The apparent military coup in Gabon Wednesday is raising concern about the future of countries in the Central African economic bloc CEMAC, which has some of the world's longest serving leaders.
Several dozen youths, a majority of them students from the University of Yaounde, watch attentively as soldiers declare on Gabonese TV that the military, united in a transitional committee, is putting an end to the leadership of President Ali Bongo.
The 64-year-old Bongo has ruled Gabon, an oil-producing nation, since succeeding his father Omar Bongo, who died in 2009 after 42 years in power.
Gabon held elections on August 26 with Ali Bongo running for re-election. But contested results indicate 69-year-old Albert Ondo Ossa, a former minister and university professor, won the poll. Ondo said Ali Bongo wanted to steal his victory.
Anong Jacob, a secondary school teacher in Yaounde, says post-election confusion in Gabon has given the military an opportunity to seize power, claiming that they want freedom for civilians, just like the militaries of Niger, Burkina Faso and Mali.
"It is a shared feeling with those in Niger who are thinking at the moment that the time is now or never. They have all the resources, gold, diamond, timber and all of that, but we don't have any of the industries or factories that can process these materials, all are transported to the West and we have little or nothing to benefit from it," he said.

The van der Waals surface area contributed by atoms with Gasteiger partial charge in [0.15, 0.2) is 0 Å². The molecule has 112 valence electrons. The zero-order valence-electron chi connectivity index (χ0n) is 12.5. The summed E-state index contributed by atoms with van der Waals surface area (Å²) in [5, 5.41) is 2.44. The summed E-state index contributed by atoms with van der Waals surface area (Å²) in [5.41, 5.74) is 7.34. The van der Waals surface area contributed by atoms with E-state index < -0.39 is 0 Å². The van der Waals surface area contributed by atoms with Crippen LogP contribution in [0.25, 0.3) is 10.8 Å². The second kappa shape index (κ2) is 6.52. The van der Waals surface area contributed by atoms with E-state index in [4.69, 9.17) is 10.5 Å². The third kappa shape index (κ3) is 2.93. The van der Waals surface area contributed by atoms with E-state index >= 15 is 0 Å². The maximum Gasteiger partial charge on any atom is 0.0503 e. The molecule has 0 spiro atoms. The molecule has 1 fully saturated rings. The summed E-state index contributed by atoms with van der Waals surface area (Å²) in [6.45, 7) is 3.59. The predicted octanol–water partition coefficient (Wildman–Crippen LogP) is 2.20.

Gabon is a member of the Central African Economic and Monetary Community, CEMAC, an economic bloc that has some of the world’s longest serving leaders.
Eighty-one-year-old President Teodora Obiang Nguema of Equatorial Guinea won elections for a sixth term in 2022. Obiang came to power in a 1979 military coup and is the world's longest-serving head of state.
In the Republic of Congo, 80-year-old Denis Sassou Nguesso has been president for all but five of the last 44 years.
And in Cameroon, 90-year-old Paul Biya has been the president for 41 years, since 1982.
Central African Republic President Faustin Archange Touadera hasn’t been around as long but recently extended the presidential term from five to seven years and did away with the two-term limit for presidents. The C.A.R. opposition says Touadera created a life presidency for himself.
Langeh Ngah Derick, lecturer at the International Relations Institute of Cameroon, says these leaders’ desire to hang onto power is causing systematic problems and widespread frustration.
"Something has to be done especially in French tropical Africa, ex-French colonies, particularly where egoistic interest frustrates most of the youths," he said. "You come out from the university, policies do not favor your integration into the system and to help build your nation especially in some of these Francophone African countries."
Ngah said if the opposition in French-speaking central African countries remains fragmented and leaders keep their strong grip on power, the trend of militaries taking power — as happened in Gabon Wednesday — may spread even further.